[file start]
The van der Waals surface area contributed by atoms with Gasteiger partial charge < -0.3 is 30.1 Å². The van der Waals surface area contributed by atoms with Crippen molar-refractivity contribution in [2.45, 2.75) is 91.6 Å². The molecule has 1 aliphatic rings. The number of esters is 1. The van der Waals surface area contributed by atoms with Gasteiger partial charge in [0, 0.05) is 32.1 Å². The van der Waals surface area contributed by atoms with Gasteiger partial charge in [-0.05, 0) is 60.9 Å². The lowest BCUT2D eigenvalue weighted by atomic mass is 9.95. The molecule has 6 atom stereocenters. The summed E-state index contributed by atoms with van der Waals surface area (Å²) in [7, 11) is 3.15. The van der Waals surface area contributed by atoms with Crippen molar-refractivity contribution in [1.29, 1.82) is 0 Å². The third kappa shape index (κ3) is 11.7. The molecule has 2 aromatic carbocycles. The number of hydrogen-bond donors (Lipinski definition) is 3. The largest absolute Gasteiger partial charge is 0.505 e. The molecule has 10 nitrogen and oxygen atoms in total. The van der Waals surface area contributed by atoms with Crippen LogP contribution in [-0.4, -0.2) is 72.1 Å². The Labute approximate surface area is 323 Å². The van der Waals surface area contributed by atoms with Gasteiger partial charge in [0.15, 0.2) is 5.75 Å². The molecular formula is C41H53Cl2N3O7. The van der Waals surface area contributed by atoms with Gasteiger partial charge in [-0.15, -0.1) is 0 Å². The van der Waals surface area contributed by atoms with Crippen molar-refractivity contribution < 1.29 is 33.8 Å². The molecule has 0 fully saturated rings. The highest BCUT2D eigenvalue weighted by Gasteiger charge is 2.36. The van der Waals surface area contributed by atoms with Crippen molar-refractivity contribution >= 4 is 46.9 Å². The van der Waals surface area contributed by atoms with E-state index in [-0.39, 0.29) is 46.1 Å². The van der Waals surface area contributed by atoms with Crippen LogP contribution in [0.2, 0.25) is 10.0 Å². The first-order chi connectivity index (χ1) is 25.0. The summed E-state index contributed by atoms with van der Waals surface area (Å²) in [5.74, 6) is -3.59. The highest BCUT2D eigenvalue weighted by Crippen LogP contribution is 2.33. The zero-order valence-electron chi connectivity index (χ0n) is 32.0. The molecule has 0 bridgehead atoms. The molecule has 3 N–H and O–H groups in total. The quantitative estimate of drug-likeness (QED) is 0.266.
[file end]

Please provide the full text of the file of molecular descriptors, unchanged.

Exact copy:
The van der Waals surface area contributed by atoms with Gasteiger partial charge < -0.3 is 30.1 Å². The van der Waals surface area contributed by atoms with Crippen molar-refractivity contribution in [2.45, 2.75) is 91.6 Å². The molecule has 1 aliphatic rings. The number of esters is 1. The van der Waals surface area contributed by atoms with Gasteiger partial charge in [0, 0.05) is 32.1 Å². The van der Waals surface area contributed by atoms with Gasteiger partial charge in [-0.05, 0) is 60.9 Å². The lowest BCUT2D eigenvalue weighted by atomic mass is 9.95. The molecule has 6 atom stereocenters. The summed E-state index contributed by atoms with van der Waals surface area (Å²) in [7, 11) is 3.15. The van der Waals surface area contributed by atoms with Crippen molar-refractivity contribution in [1.29, 1.82) is 0 Å². The third kappa shape index (κ3) is 11.7. The molecule has 2 aromatic carbocycles. The number of hydrogen-bond donors (Lipinski definition) is 3. The largest absolute Gasteiger partial charge is 0.505 e. The molecule has 10 nitrogen and oxygen atoms in total. The van der Waals surface area contributed by atoms with Crippen LogP contribution in [-0.4, -0.2) is 72.1 Å². The Labute approximate surface area is 323 Å². The van der Waals surface area contributed by atoms with Gasteiger partial charge in [0.15, 0.2) is 5.75 Å². The molecular formula is C41H53Cl2N3O7. The van der Waals surface area contributed by atoms with Gasteiger partial charge in [-0.15, -0.1) is 0 Å². The van der Waals surface area contributed by atoms with Crippen molar-refractivity contribution < 1.29 is 33.8 Å². The molecule has 0 fully saturated rings. The highest BCUT2D eigenvalue weighted by Gasteiger charge is 2.36. The van der Waals surface area contributed by atoms with Crippen molar-refractivity contribution >= 4 is 46.9 Å². The van der Waals surface area contributed by atoms with E-state index in [-0.39, 0.29) is 46.1 Å². The van der Waals surface area contributed by atoms with Crippen LogP contribution in [0.2, 0.25) is 10.0 Å². The first-order chi connectivity index (χ1) is 25.0. The summed E-state index contributed by atoms with van der Waals surface area (Å²) in [5.74, 6) is -3.59. The highest BCUT2D eigenvalue weighted by Crippen LogP contribution is 2.33. The zero-order valence-electron chi connectivity index (χ0n) is 32.0. The molecule has 0 bridgehead atoms. The molecule has 3 N–H and O–H groups in total. The quantitative estimate of drug-likeness (QED) is 0.266.